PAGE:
100 expats: Research & Technology


Sergio Coronado, pictured, founded the Luxembourg Tech School in 2016. Photo: Matic Zorman 

Delano’s 100 expats you should know continues with people involved in research and technology. Scroll to the bottom of the page to discover all of the profiles in this section.

Luxembourg’s research landscape is diverse not only in terms of disciplines but also the variety of talent it attracts from all around the world. At the University of Luxembourg alone students from more than 120 countries are rubbing shoulders; some move on to pastures new when they graduate, but some stay on, finding work or creating their own opportunities.

As the grand duchy strives to be more than a financial centre, it is rebranding as a startup nation, a hub for healthtech and a digital frontrunner. Expats play a crucial role in all these endeavours, helping train the next generation of digital leaders, founding businesses and driving research, technology and innovation forward.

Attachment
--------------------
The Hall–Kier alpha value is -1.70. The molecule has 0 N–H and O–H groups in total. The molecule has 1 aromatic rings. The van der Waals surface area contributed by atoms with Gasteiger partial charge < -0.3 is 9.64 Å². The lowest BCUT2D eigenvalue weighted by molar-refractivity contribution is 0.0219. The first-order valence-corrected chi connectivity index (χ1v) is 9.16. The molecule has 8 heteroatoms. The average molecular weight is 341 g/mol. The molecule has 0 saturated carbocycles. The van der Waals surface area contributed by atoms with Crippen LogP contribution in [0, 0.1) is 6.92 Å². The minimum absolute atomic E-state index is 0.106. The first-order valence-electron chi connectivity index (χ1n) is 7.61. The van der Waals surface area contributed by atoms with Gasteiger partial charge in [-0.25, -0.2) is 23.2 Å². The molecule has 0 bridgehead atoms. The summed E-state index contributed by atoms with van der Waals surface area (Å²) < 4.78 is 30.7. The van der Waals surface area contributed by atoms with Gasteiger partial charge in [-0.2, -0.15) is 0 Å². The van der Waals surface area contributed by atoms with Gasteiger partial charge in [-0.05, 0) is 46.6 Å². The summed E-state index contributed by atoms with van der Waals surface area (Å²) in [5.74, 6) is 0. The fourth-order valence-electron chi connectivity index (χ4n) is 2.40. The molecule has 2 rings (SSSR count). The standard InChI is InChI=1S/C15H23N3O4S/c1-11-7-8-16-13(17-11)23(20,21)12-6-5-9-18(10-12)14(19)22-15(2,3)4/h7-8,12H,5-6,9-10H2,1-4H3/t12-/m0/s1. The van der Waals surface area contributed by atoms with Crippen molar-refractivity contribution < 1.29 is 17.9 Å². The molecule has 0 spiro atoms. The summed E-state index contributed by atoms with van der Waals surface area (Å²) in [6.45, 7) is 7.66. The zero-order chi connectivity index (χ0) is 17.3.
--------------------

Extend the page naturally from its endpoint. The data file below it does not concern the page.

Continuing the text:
Among those innovators is Sergio Coronado who, in his day job has been chief information officer at the Nato Support and Procurement Agency in Capellen for the past 17 years.

Passionate about learning and technology--he also teaches at the University of Luxembourg--Coronado founded the Luxembourg Tech School in 2016, an initiative aimed at helping teenagers become future digital leaders.

“If you don’t create an ecosystem, starting from high school and even younger, around the importance of learning tech and using tech to solve real problems, then potentially not many people will go and develop their careers in this field,” he says.

The project started with around 30 participants and has grown to include more than 200 students. “I have a dream to give this educational content to every teenager in Luxembourg.” Being able to build the programme in addition to his job is one of the reasons for the tech aficionado to stay in the grand duchy for the time being. “Luxembourg offers a lot of opportunities.”